58 news posts related to Freshwater

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Logging change in Puget Sound: Researchers use UW vessel logbooks to reconstruct historical groundfish populations

The R/V Commando passes through the Montlake Cut

To understand how Puget Sound has changed, we first must understand how it used to be. Unlike most major estuaries in the U.S. — and despite the abundance of world-class oceanographic institutions in the area — long-term monitoring of Puget Sound fish populations did not exist until 1990. Filling in this missing information is essential to establishing a baseline that would provide context for the current status of the marine ecosystem, and could guide policymakers in setting more realistic ecosystem-based management recovery targets. 

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US seafood industry flounders due to COVID-19

A school of forage fish.

The global pandemic is hurting the seafood industry, and American fishmongers may flounder without more government aid, according to the largest study of COVID-19’s impacts on U.S. fisheries. The new study, published Nov. 23 in the journal Fish and Fisheries, found that monthly fresh seafood exports declined up to 43% compared to last year, while monthly imports fell up to 37%, and catches dropped 40% in some months.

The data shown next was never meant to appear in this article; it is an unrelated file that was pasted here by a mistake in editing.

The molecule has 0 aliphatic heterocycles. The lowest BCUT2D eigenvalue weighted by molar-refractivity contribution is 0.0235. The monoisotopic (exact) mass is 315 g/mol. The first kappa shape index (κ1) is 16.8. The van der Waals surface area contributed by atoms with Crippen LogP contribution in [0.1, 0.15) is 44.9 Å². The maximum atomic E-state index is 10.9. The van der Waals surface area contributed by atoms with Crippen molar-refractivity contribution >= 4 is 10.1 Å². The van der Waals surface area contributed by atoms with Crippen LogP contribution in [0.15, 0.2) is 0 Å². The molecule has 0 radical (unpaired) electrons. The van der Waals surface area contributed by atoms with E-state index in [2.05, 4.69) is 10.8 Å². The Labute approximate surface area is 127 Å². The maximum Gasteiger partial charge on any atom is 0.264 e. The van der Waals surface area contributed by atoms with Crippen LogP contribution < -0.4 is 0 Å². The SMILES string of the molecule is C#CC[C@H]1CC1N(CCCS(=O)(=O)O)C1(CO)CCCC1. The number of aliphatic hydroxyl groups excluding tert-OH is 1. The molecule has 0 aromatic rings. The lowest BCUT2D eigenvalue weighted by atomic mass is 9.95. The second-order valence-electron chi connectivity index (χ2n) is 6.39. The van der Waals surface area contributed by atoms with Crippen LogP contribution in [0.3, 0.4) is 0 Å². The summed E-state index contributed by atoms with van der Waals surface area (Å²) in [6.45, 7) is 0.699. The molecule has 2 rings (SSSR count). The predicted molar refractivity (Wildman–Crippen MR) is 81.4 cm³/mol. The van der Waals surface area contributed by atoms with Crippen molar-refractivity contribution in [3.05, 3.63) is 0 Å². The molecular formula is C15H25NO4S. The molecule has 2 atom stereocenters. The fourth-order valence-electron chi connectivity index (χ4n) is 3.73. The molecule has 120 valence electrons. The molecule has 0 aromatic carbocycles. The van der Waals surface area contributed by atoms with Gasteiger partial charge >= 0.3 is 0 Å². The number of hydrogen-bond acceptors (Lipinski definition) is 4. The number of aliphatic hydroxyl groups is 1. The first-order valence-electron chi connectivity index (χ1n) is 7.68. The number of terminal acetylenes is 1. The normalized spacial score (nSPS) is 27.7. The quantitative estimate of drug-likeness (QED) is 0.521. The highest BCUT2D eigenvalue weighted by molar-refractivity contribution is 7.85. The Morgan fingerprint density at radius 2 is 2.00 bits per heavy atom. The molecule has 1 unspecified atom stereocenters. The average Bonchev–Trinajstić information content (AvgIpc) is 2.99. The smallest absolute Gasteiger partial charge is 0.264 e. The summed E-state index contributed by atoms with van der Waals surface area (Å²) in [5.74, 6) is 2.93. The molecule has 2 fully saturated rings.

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Case studies illustrate how water utilities may adapt to climate change

The ship canal

Changing climate has far-reaching impacts, and is testing parts of society’s ability to continue doing business-as-usual.  Among these are water utilities, the entities responsible for delivering clean, fresh water to our nation’s households and managing wastewater and stormwater. Climate change affects not only rainfall and annual precipitation patterns—which has implications on the availability of freshwater—but can also stress the infrastructure and systems used to treat, deliver and manage water resources. 

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Sockeye salmon fuel a win-win for bears and people in Alaska’s Bristol Bay

In a world where valuable natural resources can be scarce, nature often loses when humans set their sights on something they want. But a new study published in the journal Ecological Applications shows that doesn’t always have to be true. Researchers found that with proper management of salmon fisheries, both humans and bears — who depend on a healthy supply of the fatty, oily fish — can thrive. 

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‘Sushi parasites’ have increased 283-fold in past 40 years

An Anisakis worm is seen in a filet of salmon.

The next time you eat sashimi, nigiri or other forms of raw fish, consider doing a quick check for worms. A new study led by the University of Washington finds dramatic increases in the abundance of a worm that can be transmitted to humans who eat raw or undercooked seafood. Its 283-fold increase in abundance since the 1970s could have implications for the health of humans and marine mammals, which both can inadvertently eat the worm. 

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